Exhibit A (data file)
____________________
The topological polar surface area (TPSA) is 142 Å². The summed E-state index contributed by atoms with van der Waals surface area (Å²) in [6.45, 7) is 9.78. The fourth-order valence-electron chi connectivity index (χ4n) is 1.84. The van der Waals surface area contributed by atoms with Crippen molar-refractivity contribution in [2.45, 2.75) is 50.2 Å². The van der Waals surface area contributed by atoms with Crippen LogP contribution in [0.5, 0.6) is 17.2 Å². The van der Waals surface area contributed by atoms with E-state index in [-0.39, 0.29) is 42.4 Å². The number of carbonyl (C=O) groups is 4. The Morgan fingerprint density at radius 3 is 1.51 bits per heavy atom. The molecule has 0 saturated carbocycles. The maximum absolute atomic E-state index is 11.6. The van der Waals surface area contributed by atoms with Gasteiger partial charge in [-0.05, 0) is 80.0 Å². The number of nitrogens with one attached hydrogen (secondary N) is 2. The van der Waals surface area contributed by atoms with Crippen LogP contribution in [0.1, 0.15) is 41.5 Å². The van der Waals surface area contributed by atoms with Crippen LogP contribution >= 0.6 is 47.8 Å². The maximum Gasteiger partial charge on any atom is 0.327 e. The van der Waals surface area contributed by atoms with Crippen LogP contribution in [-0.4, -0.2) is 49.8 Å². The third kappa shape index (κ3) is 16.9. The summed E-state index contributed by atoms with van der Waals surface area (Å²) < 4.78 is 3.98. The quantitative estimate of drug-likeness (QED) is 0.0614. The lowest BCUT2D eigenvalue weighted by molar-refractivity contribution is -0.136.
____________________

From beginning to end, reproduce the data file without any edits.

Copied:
The topological polar surface area (TPSA) is 142 Å². The summed E-state index contributed by atoms with van der Waals surface area (Å²) in [6.45, 7) is 9.78. The fourth-order valence-electron chi connectivity index (χ4n) is 1.84. The van der Waals surface area contributed by atoms with Crippen molar-refractivity contribution in [2.45, 2.75) is 50.2 Å². The van der Waals surface area contributed by atoms with Crippen LogP contribution in [0.5, 0.6) is 17.2 Å². The van der Waals surface area contributed by atoms with E-state index in [-0.39, 0.29) is 42.4 Å². The number of carbonyl (C=O) groups is 4. The Morgan fingerprint density at radius 3 is 1.51 bits per heavy atom. The molecule has 0 saturated carbocycles. The maximum absolute atomic E-state index is 11.6. The van der Waals surface area contributed by atoms with Gasteiger partial charge in [-0.05, 0) is 80.0 Å². The number of nitrogens with one attached hydrogen (secondary N) is 2. The van der Waals surface area contributed by atoms with Crippen LogP contribution in [0.1, 0.15) is 41.5 Å². The van der Waals surface area contributed by atoms with Crippen LogP contribution >= 0.6 is 47.8 Å². The maximum Gasteiger partial charge on any atom is 0.327 e. The van der Waals surface area contributed by atoms with Crippen LogP contribution in [-0.4, -0.2) is 49.8 Å². The third kappa shape index (κ3) is 16.9. The summed E-state index contributed by atoms with van der Waals surface area (Å²) < 4.78 is 3.98. The quantitative estimate of drug-likeness (QED) is 0.0614. The lowest BCUT2D eigenvalue weighted by molar-refractivity contribution is -0.136.